Port city

November 24, 2011 § Leave a comment

Hmmm . . . my last post was on August 25, just three months ago. In the meantime, I have been teaching a seminar on photobooks to a class of first-year students, which has been great fun, but which has taken quite a bit of my attention. As the semester comes to an end, I hope to go back to posting pictures on a more regular basis. These pictures are from the harbor at New London, Connecticut. Thanks to the many people who continued to visit my blog, even when it was inactive. Stay tuned for more!


On Maine lakes and ponds

August 25, 2011 § 4 Comments

One of the best things about the summer that’s just coming to a close is all the times that Margaret and I have been able to kayak on various lakes and ponds in Maine. The kayak is a perfect platform for photography. You can get close to shore, and you can skim into shallow inlets where there are all kinds of things to photograph. Once you get away from the more heavily populated areas, with their motor boats and jet skis, a wholly different world opens up–the world of nature itself, with its own rhythms and beauties. It’s very easy in my world of meetings and schedules and deadlines and superhighways and my suburban lawn to forget the fact that nature goes on with rules all its own somewhere out there beyond the glow of my back porch light. In the course of our many expeditions, we have seen numerous loons, an eagle, a great blue heron, several large snapping turtles, a water snake (yikes!), and a moose (up very close–Margaret got good pictures). But the thing I kept coming back to was the richness of the plant life, both in the water and in the places where the forest came down to the shores. Here are just a few of the many pictures I assembled over the past two months. For all these photos I used a Panasonic TS1, a tiny,weatherproof camera that fits easily into the pocket of my life jacket. Reviewers always seem to praise its weatherproof qualities above its ability to take sharp, clear pictures, but I have actually found it to be somewhat extraordinary and have made some rather striking 20x24s and 11x17s with it.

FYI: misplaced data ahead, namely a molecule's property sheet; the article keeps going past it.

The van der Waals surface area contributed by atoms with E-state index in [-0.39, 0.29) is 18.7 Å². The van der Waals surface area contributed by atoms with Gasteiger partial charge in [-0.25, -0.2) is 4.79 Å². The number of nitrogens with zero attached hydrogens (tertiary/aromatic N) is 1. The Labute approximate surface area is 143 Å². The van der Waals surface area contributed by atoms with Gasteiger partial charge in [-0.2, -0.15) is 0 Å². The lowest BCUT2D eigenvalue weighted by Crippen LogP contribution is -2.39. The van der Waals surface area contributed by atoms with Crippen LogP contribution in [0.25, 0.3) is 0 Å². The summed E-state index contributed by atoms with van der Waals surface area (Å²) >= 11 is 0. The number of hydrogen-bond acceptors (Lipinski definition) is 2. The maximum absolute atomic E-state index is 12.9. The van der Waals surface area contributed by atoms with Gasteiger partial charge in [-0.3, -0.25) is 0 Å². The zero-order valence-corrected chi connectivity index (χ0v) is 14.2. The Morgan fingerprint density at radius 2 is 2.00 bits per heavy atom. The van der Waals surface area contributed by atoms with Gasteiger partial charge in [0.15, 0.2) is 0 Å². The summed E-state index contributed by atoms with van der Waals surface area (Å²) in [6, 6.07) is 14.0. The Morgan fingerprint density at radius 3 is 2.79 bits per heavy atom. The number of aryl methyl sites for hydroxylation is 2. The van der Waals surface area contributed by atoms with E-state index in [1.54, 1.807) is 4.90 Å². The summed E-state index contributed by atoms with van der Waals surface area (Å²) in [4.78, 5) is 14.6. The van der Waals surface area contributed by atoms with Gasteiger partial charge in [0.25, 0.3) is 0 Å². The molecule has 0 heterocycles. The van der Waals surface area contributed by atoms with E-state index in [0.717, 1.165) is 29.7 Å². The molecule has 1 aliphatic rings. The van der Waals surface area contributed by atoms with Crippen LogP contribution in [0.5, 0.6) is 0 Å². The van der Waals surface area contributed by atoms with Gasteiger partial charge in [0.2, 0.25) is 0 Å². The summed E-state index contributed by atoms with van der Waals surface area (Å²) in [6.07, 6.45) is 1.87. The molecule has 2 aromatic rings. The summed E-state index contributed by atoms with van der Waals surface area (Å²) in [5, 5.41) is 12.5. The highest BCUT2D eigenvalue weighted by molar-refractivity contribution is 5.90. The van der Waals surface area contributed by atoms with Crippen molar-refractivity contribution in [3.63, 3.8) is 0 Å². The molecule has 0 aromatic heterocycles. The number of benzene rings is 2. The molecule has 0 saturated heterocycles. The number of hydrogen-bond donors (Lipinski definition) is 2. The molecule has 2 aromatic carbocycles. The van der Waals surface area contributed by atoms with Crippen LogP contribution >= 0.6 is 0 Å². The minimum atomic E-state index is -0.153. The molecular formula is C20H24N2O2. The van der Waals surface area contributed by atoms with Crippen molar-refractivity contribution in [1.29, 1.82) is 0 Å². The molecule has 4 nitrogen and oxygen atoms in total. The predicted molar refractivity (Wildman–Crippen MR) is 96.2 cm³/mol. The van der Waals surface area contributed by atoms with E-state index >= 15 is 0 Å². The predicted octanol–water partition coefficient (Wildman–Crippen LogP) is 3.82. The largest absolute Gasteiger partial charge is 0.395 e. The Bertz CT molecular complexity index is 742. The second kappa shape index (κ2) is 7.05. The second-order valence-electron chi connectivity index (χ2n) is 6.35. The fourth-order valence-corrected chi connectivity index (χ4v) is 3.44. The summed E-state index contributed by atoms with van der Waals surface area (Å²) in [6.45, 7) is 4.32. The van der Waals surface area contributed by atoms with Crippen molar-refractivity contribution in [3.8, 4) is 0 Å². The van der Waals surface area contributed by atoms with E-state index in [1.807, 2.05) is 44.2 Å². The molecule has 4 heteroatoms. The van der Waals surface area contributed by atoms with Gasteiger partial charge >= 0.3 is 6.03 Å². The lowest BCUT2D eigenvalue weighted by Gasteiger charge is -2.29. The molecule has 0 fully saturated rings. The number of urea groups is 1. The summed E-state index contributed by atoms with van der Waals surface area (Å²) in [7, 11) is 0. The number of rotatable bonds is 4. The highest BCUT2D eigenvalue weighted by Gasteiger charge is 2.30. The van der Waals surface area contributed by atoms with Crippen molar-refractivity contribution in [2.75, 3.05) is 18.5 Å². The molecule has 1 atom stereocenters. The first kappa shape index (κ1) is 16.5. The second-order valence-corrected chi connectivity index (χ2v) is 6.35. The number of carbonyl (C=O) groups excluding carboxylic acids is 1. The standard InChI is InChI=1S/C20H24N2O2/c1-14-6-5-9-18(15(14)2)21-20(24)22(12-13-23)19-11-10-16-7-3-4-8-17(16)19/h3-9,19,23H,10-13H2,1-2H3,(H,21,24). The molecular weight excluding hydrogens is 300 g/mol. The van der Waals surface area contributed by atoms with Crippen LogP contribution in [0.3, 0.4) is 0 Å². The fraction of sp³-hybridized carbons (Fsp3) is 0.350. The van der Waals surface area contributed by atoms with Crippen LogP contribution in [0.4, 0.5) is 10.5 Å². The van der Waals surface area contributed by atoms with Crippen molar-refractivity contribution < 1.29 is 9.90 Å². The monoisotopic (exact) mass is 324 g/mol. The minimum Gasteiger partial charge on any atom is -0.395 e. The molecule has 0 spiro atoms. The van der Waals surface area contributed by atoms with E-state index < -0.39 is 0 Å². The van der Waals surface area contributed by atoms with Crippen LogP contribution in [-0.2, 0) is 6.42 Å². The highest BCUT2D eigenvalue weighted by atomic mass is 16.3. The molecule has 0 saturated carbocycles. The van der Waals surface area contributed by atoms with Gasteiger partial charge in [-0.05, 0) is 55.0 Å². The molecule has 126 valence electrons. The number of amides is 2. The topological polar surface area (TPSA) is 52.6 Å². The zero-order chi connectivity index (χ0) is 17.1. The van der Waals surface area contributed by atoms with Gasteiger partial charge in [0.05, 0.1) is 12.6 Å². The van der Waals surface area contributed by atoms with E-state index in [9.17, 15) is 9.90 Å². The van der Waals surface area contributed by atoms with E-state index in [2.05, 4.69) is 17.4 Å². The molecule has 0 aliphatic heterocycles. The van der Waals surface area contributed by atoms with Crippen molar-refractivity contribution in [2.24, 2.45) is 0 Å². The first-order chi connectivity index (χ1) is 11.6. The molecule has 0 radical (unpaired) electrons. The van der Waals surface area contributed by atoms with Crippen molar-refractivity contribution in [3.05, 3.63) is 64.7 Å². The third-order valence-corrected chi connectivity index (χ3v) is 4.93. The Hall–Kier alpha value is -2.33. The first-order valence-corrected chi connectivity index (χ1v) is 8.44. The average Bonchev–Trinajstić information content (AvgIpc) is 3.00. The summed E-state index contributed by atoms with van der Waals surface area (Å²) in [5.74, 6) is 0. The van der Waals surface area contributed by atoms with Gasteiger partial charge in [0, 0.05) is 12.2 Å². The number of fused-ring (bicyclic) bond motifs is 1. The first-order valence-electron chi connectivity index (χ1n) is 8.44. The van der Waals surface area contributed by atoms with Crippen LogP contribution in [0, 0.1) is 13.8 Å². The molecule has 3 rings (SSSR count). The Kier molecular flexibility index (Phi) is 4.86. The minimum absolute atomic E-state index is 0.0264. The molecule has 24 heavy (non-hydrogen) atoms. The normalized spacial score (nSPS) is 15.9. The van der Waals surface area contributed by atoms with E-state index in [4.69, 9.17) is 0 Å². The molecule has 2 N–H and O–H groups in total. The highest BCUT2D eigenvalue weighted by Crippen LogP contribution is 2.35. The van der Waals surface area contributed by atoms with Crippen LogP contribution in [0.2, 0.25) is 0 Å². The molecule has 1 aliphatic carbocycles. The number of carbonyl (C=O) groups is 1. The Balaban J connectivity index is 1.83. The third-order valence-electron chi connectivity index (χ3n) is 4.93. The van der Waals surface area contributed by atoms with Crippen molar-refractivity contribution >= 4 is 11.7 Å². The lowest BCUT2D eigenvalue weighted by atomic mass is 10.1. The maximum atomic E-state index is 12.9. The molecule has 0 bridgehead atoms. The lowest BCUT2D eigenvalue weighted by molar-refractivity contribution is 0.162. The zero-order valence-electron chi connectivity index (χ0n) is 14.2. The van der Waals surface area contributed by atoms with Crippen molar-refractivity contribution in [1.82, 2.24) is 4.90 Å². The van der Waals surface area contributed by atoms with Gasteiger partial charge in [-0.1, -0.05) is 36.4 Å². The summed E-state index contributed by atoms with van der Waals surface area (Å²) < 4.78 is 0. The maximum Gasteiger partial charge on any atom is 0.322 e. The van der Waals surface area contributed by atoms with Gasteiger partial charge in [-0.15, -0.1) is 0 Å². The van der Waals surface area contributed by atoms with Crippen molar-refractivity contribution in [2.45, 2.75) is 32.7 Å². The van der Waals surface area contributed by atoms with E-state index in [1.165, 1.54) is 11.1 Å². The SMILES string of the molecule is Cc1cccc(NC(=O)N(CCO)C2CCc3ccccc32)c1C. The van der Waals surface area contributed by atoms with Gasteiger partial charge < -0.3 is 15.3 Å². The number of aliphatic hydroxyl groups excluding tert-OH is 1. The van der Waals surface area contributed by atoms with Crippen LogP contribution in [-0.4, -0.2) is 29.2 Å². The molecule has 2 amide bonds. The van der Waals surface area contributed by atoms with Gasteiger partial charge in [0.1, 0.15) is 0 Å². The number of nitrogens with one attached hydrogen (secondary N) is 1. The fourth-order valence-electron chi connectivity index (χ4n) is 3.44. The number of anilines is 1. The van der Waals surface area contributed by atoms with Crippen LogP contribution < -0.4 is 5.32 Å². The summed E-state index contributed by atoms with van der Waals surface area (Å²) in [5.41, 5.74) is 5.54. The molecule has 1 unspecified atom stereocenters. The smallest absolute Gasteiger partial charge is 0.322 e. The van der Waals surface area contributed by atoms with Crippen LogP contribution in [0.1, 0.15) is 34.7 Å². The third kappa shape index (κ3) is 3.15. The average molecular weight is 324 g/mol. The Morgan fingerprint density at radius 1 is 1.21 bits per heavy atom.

Pearls in a landscape

July 29, 2011 § Leave a comment

Pearls on Rye

July 25, 2011 § Leave a comment

Pearls are great to photograph. They seem to suck up light and simultaneously give it back. They calm everything down that’s around them and at the same time, they seem to make everything around them more exciting. (Hmmmm . . . I guess that’s why people wear them!) I’ve been photographing Margaret’s real pearls that she inherited from her mother, which is great if I’m working around the house where they won’t get lost or damaged. But I also wanted to take pearls with me to photograph “in the wild.” So we bought some cheap ones at Savers, and I’ve been taking them to the beach, on kayak trips, or just when we’re out for a walk. Here are a couple of pictures (top, mine; bottom, Margaret’s) from the first day of our vacation. We stopped for lunch at Odiorne State Park in Rye, New Hampshire. It was a great day for pearls–overcast, with soft light.